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  • hikethesummits
      Post count: 24
        Post count: 1307

        Thanks Jason, Every little bit help out!

          Post count: 24
            Post count: 35

            I have this event posted on my website as a hiking event, free of course.
   and it was sent out via my monthly newsletter to my prespective client listing of over 265! I do what I can. Will be on Jackson this year.
            aka shortcake :flag:

              Post count: 105

              I mentioned it on ADKHighpeaks, when a question about hiking a flag to ADK summits was raised.

                Post count: 8

                SCOUTS CARRY FLAG TO TOP – After training for several months, Boy Scouts from Wrentham’s Troop 131 climbed more than 5,000 feet to the summit of Mount Lafayette in New Hampshire last weekend, displaying an American flag in commemoration of those who lost their lives on Sept. 11, 2001. The Scouts were participating in the annual Flags on the 48 Memorial Hike in the White Mountains for the fifth time. In previous years they raised flags over Mount Tecumseh, Mount Hale, Middle Carter, and Mount Garfield. This year’s flag was sent to Wrentham’s Cub Scout Den 4 by members of the military in appreciation for a care package and cards of appreciation that they had received. The flag was dedicated to Den 4 while aboard a UH-60 Blackhawk helicopter being flown on an active combat mission in Afghanistan. “The troop did the Falling Waters/Old Bridle Path loop to complete three mountains, Little Haystack, Mount Lincoln, and finally Mount Lafayette,’’ said Scoutmaster Alan Plantamura. “There was a great sense of accomplishment for all that participated.’’ Making this year’s trek were Jacob Bruner, Benson Colella, James Richard, Jay Lukes, Jackson Hickey, Cameron Rankin, Dan White, Sean Pazurchek, Zach Jones, Matt Smith, P.J. Plantamura, Pat Zeller, Pat O’Rourke, Will O’Rourke, David Roman, Michael Plantamura, Brock Duvarney, Lee Slamin, C.J. Pierce and Steven Ketchum. – Michele Morgan Bolton

                Team Davey
                  Post count: 57

                  By Laura Schweizer/ correspondent
                  GateHouse News Service
                  Posted Sep 24, 2009 @ 11:31 AM

                  Chelmsford — As a patriotic act, tribute and display of sympathy for lives lost in the Sept. 11 terrorist attacks, Chelmsford native Gregg Sullivan climbed 4,050 feet up Mount Jackson in New Hampshire. He was there as part of The Flags on the 48, a memorial hike to raise 48 American flags on the summits of New Hampshire’s highest peaks, all having an elevation of more than 4,000 feet.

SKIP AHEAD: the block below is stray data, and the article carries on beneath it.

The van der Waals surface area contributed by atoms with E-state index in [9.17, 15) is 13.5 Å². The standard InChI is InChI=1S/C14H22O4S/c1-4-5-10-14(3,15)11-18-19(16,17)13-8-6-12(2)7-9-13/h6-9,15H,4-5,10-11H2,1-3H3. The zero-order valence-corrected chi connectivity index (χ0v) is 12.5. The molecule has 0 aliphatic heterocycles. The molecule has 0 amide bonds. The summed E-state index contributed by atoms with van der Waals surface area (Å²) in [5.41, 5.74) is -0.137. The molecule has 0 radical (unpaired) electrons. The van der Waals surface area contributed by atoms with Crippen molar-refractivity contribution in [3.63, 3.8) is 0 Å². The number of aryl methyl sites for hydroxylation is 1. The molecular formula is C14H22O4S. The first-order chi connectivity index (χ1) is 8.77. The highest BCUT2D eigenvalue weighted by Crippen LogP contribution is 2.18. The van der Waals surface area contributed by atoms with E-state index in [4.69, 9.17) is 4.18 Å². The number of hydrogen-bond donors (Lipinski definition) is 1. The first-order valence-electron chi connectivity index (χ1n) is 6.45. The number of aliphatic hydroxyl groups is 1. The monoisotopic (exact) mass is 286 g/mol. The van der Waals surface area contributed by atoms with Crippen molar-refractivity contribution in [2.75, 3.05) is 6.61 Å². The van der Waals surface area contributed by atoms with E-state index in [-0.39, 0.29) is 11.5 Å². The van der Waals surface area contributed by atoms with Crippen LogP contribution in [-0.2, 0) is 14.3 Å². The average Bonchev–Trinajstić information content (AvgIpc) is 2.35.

Sullivan was looking for a memorable way to express his sorrow for victims and their families, some of whom he knew.

                  “Having left my athletic years far behind, the steep vertical ascent was more challenging for me than for the other hikers in my group, but the shared stories about 9-11, along with my own memories, fueled my determination to get to the top and not fall behind, even when others were picking up the pace,” he said.

                  The Flags on the 48 began as a grassroots effort on Sept. 15th, 2001, when six hikers climbed Mount Liberty and flew an American flag at the summit as a tribute to the victims of the attacks on the World Trade Center and the Pentagon.

                  Now, each year, on or about Sept. 11, hikers ascend the 48 mountains, aiming to arrive at the summit by noon. From noon until 2 p.m., the flags are flown. From some vantage points, multiple flags are visible along a ridge dotted with big peaks .

                  Hikers sign up for the mountain they want to climb on the web site Up to ten hikers can sign up for each peak. To lead a group as a peak coordinator requires being the first person to sign up for a particular peak. Peak coordinators are responsible for leading the group of hikers, disseminating information, coordinating meeting times, locations, supplying the flag and necessary rigging. Three peaks — Cannon, Washington and Wildcat — are transportation accessible and designated for non-hikers.

                  Sullivan was one of 13 to participate in the eight-hour round trip hike up Mount Jackson. According to Sullivan, it didn’t take long for the hikers to bond, having a shared sense of purpose. This feeling of camaraderie among hikers is described by Mount Jackson’s peak coordinator, David Cormier of Nashua, N.H. in his trip report. “We reached the summit; you could almost feel everyone’s heart pounding with both exhaustion and patriotic spirit in anticipation of our tribute to fallen heroes of 9-11. Feeling the enormity of the remembrance of what was lost, we assembled and raised our American flag in honor the thousands of men, woman and children that perished that day. Cormier then hung a list of names of 9-11 victims on the flagpole.

                  Sullivan said, “On the way down, I slowed my pace and looked forward to the side trails to catch the views. It was such an exhilarating experience; I did not feel like hurrying to get to the bottom. I just did not want it to end too quickly.”


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